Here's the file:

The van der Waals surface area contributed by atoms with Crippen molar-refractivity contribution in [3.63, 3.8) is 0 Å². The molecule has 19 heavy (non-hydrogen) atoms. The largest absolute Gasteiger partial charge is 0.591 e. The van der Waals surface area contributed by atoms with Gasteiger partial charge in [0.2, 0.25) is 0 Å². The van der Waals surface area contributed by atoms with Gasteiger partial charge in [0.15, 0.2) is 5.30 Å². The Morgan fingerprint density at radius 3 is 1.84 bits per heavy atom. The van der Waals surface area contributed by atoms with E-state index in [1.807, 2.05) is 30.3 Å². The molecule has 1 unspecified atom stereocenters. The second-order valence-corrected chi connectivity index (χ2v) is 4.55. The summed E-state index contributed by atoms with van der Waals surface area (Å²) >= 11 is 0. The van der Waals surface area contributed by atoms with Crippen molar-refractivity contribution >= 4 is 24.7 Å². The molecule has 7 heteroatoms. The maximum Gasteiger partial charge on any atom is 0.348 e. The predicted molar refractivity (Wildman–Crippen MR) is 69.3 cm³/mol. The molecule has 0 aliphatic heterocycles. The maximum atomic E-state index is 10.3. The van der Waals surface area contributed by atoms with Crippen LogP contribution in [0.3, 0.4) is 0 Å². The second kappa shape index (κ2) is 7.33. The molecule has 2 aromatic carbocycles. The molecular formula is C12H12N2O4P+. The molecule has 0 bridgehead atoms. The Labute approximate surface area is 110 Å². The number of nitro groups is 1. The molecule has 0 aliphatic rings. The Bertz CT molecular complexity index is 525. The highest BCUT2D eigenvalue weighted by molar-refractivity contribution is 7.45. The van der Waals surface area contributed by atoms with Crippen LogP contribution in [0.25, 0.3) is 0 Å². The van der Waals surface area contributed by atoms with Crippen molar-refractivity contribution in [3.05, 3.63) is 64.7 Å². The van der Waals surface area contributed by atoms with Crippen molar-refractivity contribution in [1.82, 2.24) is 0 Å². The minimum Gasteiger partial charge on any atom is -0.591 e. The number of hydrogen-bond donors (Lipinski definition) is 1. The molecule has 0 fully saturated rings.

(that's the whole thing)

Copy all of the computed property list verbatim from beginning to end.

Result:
The van der Waals surface area contributed by atoms with Crippen molar-refractivity contribution in [3.63, 3.8) is 0 Å². The molecule has 19 heavy (non-hydrogen) atoms. The largest absolute Gasteiger partial charge is 0.591 e. The van der Waals surface area contributed by atoms with Gasteiger partial charge in [0.2, 0.25) is 0 Å². The van der Waals surface area contributed by atoms with Gasteiger partial charge in [0.15, 0.2) is 5.30 Å². The Morgan fingerprint density at radius 3 is 1.84 bits per heavy atom. The van der Waals surface area contributed by atoms with E-state index in [1.807, 2.05) is 30.3 Å². The molecule has 1 unspecified atom stereocenters. The second-order valence-corrected chi connectivity index (χ2v) is 4.55. The summed E-state index contributed by atoms with van der Waals surface area (Å²) >= 11 is 0. The van der Waals surface area contributed by atoms with Crippen molar-refractivity contribution >= 4 is 24.7 Å². The molecule has 7 heteroatoms. The maximum Gasteiger partial charge on any atom is 0.348 e. The predicted molar refractivity (Wildman–Crippen MR) is 69.3 cm³/mol. The molecule has 0 aliphatic heterocycles. The maximum atomic E-state index is 10.3. The van der Waals surface area contributed by atoms with Crippen LogP contribution in [0.3, 0.4) is 0 Å². The second kappa shape index (κ2) is 7.33. The molecule has 2 aromatic carbocycles. The molecular formula is C12H12N2O4P+. The molecule has 0 bridgehead atoms. The Labute approximate surface area is 110 Å². The number of nitro groups is 1. The molecule has 0 aliphatic rings. The Bertz CT molecular complexity index is 525. The highest BCUT2D eigenvalue weighted by molar-refractivity contribution is 7.45. The van der Waals surface area contributed by atoms with Crippen LogP contribution in [0.25, 0.3) is 0 Å². The van der Waals surface area contributed by atoms with Crippen molar-refractivity contribution in [3.05, 3.63) is 64.7 Å². The van der Waals surface area contributed by atoms with Crippen molar-refractivity contribution in [1.82, 2.24) is 0 Å². The minimum Gasteiger partial charge on any atom is -0.591 e. The number of hydrogen-bond donors (Lipinski definition) is 1. The molecule has 0 fully saturated rings.